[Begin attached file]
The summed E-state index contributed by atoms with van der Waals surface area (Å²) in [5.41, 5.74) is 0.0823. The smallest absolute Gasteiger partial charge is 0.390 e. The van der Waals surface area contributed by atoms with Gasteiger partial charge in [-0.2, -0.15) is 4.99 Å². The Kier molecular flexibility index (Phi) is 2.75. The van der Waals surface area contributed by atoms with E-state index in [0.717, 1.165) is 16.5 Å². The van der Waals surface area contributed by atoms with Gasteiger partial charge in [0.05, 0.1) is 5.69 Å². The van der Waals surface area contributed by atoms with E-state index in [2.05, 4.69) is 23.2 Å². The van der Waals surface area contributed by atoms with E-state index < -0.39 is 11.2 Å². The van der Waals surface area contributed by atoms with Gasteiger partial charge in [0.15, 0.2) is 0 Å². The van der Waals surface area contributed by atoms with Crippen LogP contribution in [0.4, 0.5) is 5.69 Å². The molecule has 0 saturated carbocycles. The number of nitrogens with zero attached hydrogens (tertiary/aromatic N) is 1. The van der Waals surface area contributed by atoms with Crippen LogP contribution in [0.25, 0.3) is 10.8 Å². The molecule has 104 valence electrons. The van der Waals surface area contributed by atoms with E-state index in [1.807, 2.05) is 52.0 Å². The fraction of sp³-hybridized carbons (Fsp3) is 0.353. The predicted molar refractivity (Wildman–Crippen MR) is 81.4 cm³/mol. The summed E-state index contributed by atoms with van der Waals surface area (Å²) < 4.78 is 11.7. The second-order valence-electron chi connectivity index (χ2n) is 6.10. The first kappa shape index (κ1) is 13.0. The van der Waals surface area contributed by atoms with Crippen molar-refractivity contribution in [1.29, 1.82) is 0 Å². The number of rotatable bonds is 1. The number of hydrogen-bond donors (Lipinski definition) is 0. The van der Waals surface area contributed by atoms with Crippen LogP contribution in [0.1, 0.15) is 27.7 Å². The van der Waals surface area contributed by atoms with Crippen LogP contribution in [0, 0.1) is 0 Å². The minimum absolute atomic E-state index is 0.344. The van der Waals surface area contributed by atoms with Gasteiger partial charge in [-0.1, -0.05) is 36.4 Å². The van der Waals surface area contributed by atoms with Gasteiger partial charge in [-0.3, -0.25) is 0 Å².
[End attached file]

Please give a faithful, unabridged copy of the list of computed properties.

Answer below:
The summed E-state index contributed by atoms with van der Waals surface area (Å²) in [5.41, 5.74) is 0.0823. The smallest absolute Gasteiger partial charge is 0.390 e. The van der Waals surface area contributed by atoms with Gasteiger partial charge in [-0.2, -0.15) is 4.99 Å². The Kier molecular flexibility index (Phi) is 2.75. The van der Waals surface area contributed by atoms with E-state index in [0.717, 1.165) is 16.5 Å². The van der Waals surface area contributed by atoms with Gasteiger partial charge in [0.05, 0.1) is 5.69 Å². The van der Waals surface area contributed by atoms with E-state index in [2.05, 4.69) is 23.2 Å². The van der Waals surface area contributed by atoms with E-state index < -0.39 is 11.2 Å². The van der Waals surface area contributed by atoms with Gasteiger partial charge in [0.15, 0.2) is 0 Å². The van der Waals surface area contributed by atoms with Crippen LogP contribution in [0.4, 0.5) is 5.69 Å². The molecule has 0 saturated carbocycles. The number of nitrogens with zero attached hydrogens (tertiary/aromatic N) is 1. The van der Waals surface area contributed by atoms with Crippen LogP contribution in [0.25, 0.3) is 10.8 Å². The molecule has 104 valence electrons. The van der Waals surface area contributed by atoms with E-state index in [1.807, 2.05) is 52.0 Å². The fraction of sp³-hybridized carbons (Fsp3) is 0.353. The predicted molar refractivity (Wildman–Crippen MR) is 81.4 cm³/mol. The summed E-state index contributed by atoms with van der Waals surface area (Å²) < 4.78 is 11.7. The second-order valence-electron chi connectivity index (χ2n) is 6.10. The first kappa shape index (κ1) is 13.0. The van der Waals surface area contributed by atoms with Crippen molar-refractivity contribution in [1.29, 1.82) is 0 Å². The number of rotatable bonds is 1. The number of hydrogen-bond donors (Lipinski definition) is 0. The van der Waals surface area contributed by atoms with Crippen LogP contribution in [0.1, 0.15) is 27.7 Å². The van der Waals surface area contributed by atoms with Crippen LogP contribution in [0, 0.1) is 0 Å². The minimum absolute atomic E-state index is 0.344. The van der Waals surface area contributed by atoms with Gasteiger partial charge in [-0.1, -0.05) is 36.4 Å². The van der Waals surface area contributed by atoms with Gasteiger partial charge in [-0.3, -0.25) is 0 Å².